Module 02: Unthinking Decision? Why Did Slavery Emerge in Virginia?


No one factor can explain the Virginians' decision to shift from indentured servants to slaves at the end of the seventeenth century. Each of the factors considered in this module most likely played a part in their decision process, and it most likely took an interplay of all the factors discussed here to trigger the change. Virginians must have considered slavery an acceptable form of labor; they must have believed that certain groups of people would make better, or more appropriate, slaves than others; and they must have found it socially and economically preferable to enslave such designated peoples than to continue using indentured servants. If any or all of the above suppositions held sway at the end of the seventeenth century, many Virginians may have found compelling reasons to shift from servants to slaves.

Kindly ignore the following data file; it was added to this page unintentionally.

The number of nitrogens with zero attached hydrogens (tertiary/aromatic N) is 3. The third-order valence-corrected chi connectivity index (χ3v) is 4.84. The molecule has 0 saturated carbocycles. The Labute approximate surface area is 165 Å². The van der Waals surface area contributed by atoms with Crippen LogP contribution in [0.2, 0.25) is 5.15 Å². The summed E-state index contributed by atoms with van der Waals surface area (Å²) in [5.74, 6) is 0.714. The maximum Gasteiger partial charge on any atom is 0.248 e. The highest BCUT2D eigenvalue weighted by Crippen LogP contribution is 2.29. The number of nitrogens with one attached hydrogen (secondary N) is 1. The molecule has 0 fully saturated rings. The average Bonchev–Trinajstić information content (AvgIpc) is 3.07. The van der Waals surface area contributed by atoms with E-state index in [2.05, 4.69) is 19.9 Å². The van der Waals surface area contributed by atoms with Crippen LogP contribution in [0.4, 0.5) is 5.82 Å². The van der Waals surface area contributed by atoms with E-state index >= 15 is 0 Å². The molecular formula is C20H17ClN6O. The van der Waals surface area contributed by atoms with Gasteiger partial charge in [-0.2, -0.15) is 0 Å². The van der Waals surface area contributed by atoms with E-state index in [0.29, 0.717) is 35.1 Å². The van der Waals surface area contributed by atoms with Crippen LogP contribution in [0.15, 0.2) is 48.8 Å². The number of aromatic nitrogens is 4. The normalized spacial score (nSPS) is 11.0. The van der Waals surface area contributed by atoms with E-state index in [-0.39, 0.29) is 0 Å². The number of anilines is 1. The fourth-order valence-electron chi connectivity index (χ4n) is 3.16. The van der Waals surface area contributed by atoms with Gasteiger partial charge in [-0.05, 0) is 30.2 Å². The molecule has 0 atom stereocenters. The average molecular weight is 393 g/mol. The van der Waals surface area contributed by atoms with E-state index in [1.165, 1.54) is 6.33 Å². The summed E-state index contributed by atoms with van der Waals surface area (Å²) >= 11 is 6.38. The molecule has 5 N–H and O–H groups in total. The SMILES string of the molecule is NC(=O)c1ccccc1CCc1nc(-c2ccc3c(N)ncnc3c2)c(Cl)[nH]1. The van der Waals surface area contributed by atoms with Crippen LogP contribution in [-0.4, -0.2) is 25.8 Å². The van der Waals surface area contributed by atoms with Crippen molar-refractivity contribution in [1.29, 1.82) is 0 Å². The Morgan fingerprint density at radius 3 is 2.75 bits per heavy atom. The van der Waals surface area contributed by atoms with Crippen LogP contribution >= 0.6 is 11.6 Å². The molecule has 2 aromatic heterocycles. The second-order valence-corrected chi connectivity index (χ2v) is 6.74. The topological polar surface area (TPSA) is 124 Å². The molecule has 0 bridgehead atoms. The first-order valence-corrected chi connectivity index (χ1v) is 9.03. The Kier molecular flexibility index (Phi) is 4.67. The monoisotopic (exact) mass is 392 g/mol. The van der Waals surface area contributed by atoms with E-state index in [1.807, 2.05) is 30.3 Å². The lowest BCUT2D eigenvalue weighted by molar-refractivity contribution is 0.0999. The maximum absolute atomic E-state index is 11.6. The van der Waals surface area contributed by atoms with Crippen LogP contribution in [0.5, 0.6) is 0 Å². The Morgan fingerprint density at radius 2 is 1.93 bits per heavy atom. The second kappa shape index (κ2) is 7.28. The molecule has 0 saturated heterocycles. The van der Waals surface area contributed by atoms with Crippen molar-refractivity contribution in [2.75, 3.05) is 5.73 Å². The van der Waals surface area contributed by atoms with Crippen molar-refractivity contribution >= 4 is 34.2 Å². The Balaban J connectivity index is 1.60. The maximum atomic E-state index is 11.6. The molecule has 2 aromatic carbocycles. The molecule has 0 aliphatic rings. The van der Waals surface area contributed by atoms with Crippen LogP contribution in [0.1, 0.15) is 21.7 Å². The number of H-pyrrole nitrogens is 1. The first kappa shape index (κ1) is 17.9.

Throughout the English colonies, white settlers confronted the choice between servants and slaves during the seventeenth and eighteenth centuries. By the time of the American Revolution, Britain had established 26 colonies in the Americas, and slavery existed in each one. Part of the decision to adopt slavery may have arisen from "unthinking" attitudes toward Indians or Africans, although part of it involved a rational choice. Which form of labor promised the greatest economic or social reward for a particular individual in a particular colony at a particular time? From Barbados to Boston, English settlers and communities came face to face with the choice between servants and slaves in a variety of situations. At different times between 1607 and 1776, individuals throughout the colonies made the decision that slavery's time had come.